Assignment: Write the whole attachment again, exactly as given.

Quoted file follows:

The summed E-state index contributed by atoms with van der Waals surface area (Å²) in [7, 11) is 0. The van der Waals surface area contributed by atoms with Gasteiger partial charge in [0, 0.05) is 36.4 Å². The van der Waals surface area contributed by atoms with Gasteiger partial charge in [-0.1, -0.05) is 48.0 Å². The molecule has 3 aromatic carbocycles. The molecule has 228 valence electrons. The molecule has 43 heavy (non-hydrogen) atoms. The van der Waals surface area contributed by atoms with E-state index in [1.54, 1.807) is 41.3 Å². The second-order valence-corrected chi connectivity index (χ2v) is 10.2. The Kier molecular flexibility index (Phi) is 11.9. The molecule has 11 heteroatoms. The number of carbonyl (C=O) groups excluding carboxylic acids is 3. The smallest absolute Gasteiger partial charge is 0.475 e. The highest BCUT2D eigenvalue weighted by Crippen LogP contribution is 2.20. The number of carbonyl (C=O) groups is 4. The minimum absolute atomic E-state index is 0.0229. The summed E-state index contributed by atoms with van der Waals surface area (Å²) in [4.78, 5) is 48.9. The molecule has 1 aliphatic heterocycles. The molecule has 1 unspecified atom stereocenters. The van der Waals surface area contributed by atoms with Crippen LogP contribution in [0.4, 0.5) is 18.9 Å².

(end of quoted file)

The summed E-state index contributed by atoms with van der Waals surface area (Å²) in [7, 11) is 0. The van der Waals surface area contributed by atoms with Gasteiger partial charge in [0, 0.05) is 36.4 Å². The van der Waals surface area contributed by atoms with Gasteiger partial charge in [-0.1, -0.05) is 48.0 Å². The molecule has 3 aromatic carbocycles. The molecule has 228 valence electrons. The molecule has 43 heavy (non-hydrogen) atoms. The van der Waals surface area contributed by atoms with E-state index in [1.54, 1.807) is 41.3 Å². The second-order valence-corrected chi connectivity index (χ2v) is 10.2. The Kier molecular flexibility index (Phi) is 11.9. The molecule has 11 heteroatoms. The number of carbonyl (C=O) groups excluding carboxylic acids is 3. The smallest absolute Gasteiger partial charge is 0.475 e. The highest BCUT2D eigenvalue weighted by Crippen LogP contribution is 2.20. The number of carbonyl (C=O) groups is 4. The minimum absolute atomic E-state index is 0.0229. The summed E-state index contributed by atoms with van der Waals surface area (Å²) in [4.78, 5) is 48.9. The molecule has 1 aliphatic heterocycles. The molecule has 1 unspecified atom stereocenters. The van der Waals surface area contributed by atoms with Crippen LogP contribution in [0.4, 0.5) is 18.9 Å².